Epoch J2000 Equinox J2000
|Right ascension||18h 52m 51.060s|
|Declination||+45° 20′ 59.507″|
|Apparent magnitude (V)||15|
|Evolutionary stage||Main sequence|
|Mass||0.635 ± 0.037 M☉|
|Radius||0.62 ± 0.03 R☉|
|Metallicity [Fe/H]||0.03 ± 0.14 dex|
Kepler-61 is a K-type main-sequence star approximately 1,064 light years from Earth in the constellation Cygnus. It is located within the field of vision of the Kepler spacecraft, the satellite that NASA's Kepler Mission used to detect planets that may be transiting their stars. On April 24, 2013 it was announced that the star has an extrasolar planet (a super-Earth) orbiting in the inner edge of the habitable zone, named Kepler-61b.
Nomenclature and history
Prior to Kepler observation, Kepler-61 had the 2MASS catalogue number 2MASS J19411308+422831. In the Kepler Input Catalog it has the designation of KIC 6960913, and when it was found to have transiting planet candidates it was given the Kepler object of interest number of KOI-1361.
Planetary candidates were detected around the star by NASA's Kepler Mission, a mission tasked with discovering planets in transit around their stars. The transit method that Kepler uses involves detecting dips in brightness in stars. These dips in brightness can be interpreted as planets whose orbits pass in front of their stars from the perspective of Earth, although other phenomenon can also be responsible which is why the term planetary candidate is used.
Following the acceptance of the discovery paper, the Kepler team provided an additional moniker for the system of "Kepler-61". The discoverers referred to the star as Kepler-61, which is the normal procedure for naming the exoplanets discovered by the spacecraft. Hence, this is the name used by the public to refer to the star and its planet.
Candidate planets that are associated with stars studied by the Kepler Mission are assigned the designations ".01" etc. after the star's name, in the order of discovery. If planet candidates are detected simultaneously, then the ordering follows the order of orbital periods from shortest to longest. Following these rules, there was only one candidate planet were detected, with an orbital period of 59.87756 days.
The designation b, derive from the order of discovery. The designation of b is given to the first planet orbiting a given star, followed by the other lowercase letters of the alphabet. In the case of Kepler-61, there was only one planet detected, so only the letter b is used. The name Kepler-61 derives directly from the fact that the star is the catalogued 61st star discovered by Kepler to have confirmed planets.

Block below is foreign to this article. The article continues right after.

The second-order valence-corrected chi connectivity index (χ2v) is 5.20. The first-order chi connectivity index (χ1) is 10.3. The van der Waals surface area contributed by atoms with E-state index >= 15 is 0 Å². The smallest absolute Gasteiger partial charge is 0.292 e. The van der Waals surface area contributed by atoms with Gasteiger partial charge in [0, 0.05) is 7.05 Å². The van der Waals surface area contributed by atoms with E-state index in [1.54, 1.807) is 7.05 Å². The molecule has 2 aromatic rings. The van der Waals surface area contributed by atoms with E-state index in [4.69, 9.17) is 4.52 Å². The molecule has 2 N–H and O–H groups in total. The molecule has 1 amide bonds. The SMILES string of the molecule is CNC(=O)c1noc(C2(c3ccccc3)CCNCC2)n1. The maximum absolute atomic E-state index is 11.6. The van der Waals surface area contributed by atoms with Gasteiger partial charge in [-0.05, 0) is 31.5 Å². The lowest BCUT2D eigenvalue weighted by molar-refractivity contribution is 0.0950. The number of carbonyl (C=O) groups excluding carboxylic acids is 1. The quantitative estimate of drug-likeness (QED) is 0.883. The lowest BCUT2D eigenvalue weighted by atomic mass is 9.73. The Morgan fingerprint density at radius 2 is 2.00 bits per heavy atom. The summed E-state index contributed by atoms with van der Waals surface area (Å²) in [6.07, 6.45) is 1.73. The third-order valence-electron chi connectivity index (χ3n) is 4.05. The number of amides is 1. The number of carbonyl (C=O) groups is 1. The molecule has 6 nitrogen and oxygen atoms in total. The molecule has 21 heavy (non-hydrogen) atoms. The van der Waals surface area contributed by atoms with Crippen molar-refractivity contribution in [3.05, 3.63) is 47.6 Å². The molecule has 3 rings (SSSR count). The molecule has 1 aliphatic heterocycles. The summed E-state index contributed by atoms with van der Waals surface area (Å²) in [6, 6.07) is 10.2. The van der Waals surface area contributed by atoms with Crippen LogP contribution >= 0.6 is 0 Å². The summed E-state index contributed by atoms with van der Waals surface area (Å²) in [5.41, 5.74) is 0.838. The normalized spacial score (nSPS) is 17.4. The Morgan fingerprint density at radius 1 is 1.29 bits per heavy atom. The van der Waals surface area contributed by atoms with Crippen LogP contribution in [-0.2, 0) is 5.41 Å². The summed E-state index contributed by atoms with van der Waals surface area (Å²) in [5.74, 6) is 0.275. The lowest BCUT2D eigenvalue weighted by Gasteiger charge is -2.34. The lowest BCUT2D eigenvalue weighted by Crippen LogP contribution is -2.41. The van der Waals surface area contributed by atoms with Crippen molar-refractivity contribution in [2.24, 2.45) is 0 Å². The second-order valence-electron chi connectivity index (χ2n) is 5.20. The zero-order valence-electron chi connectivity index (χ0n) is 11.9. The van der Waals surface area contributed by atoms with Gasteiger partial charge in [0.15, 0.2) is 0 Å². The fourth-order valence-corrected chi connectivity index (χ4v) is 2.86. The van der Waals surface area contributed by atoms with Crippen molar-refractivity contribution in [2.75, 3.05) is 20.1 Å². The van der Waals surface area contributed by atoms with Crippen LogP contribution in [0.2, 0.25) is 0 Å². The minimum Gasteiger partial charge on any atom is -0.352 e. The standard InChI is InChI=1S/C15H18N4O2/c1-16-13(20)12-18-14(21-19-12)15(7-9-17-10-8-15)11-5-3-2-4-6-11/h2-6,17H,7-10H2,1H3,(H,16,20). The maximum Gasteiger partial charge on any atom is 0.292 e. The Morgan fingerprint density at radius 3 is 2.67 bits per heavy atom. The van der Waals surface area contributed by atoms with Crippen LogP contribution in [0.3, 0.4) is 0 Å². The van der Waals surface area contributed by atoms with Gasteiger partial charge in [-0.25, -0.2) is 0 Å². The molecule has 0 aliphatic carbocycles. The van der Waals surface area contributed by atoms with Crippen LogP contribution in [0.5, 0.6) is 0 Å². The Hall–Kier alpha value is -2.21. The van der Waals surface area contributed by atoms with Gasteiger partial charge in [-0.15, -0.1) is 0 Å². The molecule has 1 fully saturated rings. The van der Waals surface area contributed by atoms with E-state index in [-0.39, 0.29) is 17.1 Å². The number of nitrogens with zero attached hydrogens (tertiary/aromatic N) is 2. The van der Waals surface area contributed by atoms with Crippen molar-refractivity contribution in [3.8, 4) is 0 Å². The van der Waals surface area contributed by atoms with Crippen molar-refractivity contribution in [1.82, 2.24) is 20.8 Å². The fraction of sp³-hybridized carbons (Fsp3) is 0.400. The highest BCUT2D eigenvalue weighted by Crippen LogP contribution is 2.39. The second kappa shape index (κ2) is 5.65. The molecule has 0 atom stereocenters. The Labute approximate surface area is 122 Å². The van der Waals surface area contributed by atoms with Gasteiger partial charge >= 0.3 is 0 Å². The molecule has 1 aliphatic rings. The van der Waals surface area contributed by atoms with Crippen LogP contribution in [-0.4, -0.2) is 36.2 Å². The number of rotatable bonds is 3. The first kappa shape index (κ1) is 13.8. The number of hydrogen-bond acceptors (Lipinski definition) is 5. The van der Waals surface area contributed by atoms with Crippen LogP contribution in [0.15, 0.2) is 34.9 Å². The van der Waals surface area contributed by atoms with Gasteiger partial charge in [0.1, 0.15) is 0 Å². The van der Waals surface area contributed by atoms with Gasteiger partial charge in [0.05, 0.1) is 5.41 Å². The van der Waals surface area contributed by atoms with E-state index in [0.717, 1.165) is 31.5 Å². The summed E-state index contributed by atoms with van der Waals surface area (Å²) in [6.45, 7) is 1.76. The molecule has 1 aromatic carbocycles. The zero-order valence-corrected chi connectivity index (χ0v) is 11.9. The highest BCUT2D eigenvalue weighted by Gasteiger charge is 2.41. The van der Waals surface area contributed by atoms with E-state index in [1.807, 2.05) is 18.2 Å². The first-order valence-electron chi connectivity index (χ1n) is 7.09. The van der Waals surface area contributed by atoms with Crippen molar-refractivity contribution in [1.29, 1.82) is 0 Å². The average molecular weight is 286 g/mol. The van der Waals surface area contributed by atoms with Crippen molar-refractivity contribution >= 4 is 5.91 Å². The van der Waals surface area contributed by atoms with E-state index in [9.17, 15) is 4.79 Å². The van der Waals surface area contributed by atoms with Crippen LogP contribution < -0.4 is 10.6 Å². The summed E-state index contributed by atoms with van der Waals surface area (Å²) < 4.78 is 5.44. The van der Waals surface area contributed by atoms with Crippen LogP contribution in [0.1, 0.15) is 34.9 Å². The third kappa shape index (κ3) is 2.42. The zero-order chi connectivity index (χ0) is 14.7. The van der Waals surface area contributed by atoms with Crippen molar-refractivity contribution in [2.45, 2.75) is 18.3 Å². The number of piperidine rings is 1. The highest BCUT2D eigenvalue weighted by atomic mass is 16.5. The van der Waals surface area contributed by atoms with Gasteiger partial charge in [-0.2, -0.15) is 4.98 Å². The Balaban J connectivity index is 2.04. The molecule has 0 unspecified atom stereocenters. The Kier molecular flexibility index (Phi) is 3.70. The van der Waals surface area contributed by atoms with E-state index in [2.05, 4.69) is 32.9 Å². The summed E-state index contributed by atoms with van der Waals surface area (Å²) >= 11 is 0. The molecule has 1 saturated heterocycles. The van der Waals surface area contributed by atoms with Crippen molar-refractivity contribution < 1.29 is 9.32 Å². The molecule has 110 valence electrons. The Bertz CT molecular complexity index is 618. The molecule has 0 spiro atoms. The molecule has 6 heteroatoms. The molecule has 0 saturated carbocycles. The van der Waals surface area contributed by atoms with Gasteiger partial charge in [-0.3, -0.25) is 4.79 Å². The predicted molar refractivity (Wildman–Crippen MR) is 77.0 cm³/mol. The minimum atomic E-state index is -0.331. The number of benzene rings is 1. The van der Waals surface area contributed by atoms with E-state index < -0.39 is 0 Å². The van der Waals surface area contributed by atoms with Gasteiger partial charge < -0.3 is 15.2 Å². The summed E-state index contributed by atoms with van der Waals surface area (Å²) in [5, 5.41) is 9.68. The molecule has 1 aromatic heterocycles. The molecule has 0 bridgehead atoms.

Kepler-61 is a K-type main sequence star that is approximately 63% the mass of and 62% the radius of the Sun. It has a temperature of 4017 K and is about 1 billion years old. In comparison, the Sun is about 4.6 billion years old and has a temperature of 5778 K.
The star is a bit more rich in metals then the Sun, with a metallicity ([Fe/H]) of about 0.03, or about 107% of the amount of iron and other heavier metals found in the Sun. The star's luminosity is somewhat normal for a star like Kepler-61, with a luminosity of around 8% of that of the solar luminosity.
The star's apparent magnitude, or how bright it appears from Earth's perspective, is 15. Therefore, it is too dim to be seen with the naked eye.
(in order from star)
|b||6.65 M⊕||0.26||59.87756||<0.25||>89.80°||2.15 ± 0.13 R⊕|
The only known planet transits the star; this means that the planet's orbit appear to cross in front of their star as viewed from the Earth's perspective. Its inclination relative to Earth's line of sight, or how far above or below the plane of sight they are, vary by less than one degree. This allows direct measurements of the planet's periods and relative diameters (compared to the host star) by monitoring the planet's transit of the star.
Kepler-61b is a super-Earth with a radius 2.15 times that of Earth, and orbits near the inner edge of the habitable zone. It has an eccentric orbit that takes it in and out and thus experiences temperature swings, which may hinder it's habitability. Also because of its radius, it may be a mini-Neptune, without a solid surface.
- Exoplanet Characterization by Proxy: a Transiting 2.15 R_Earth Planet Near the Habitable Zone of the Late K dwarf Kepler-61 Sarah Ballard, David Charbonneau, Francois Fressin, Guillermo Torres, Jonathan Irwin, Jean-Michel Desert, Elisabeth Newton, Andrew W. Mann, David R. Ciardi, Justin R. Crepp, Christopher E. Henze, Stephen T. Bryson, Steven B. Howell, Elliott P. Horch, Mark E. Everett, Avi Shporer et al. April 26, 2013
- "Kepler-61b". Retrieved July 20, 2016.
- Morton, Timothy; Johnson, John (23 August 2011). "On the Low False Positive Probabilities of Kepler Planet Candidates". The Astrophysical Journal. 738 (2): 170. arXiv:. Bibcode:2011ApJ...738..170M. doi:10.1088/0004-637X/738/2/170. Retrieved 2 March 2014.
- NASA (27 January 2014). "Kepler – Discoveries – Summary Table". NASA. Retrieved 1 March 2014.
- "Kepler Input Catalog search result". Space Telescope Science Institute. Retrieved 25 July 2015.
- Hessman, F. V.; Dhillon, V. S.; Winget, D. E.; Schreiber, M. R.; Horne, K.; Marsh, T. R.; Guenther, E.; Schwope, A.; Heber, U. (2010). "On the naming convention used for multiple star systems and extrasolar planets". arXiv: [astro-ph.SR].
- Fraser Cain (16 September 2008). "How Old is the Sun?". Universe Today. Retrieved 19 February 2011.
- Fraser Cain (15 September 2008). "Temperature of the Sun". Universe Today. Retrieved 19 February 2011.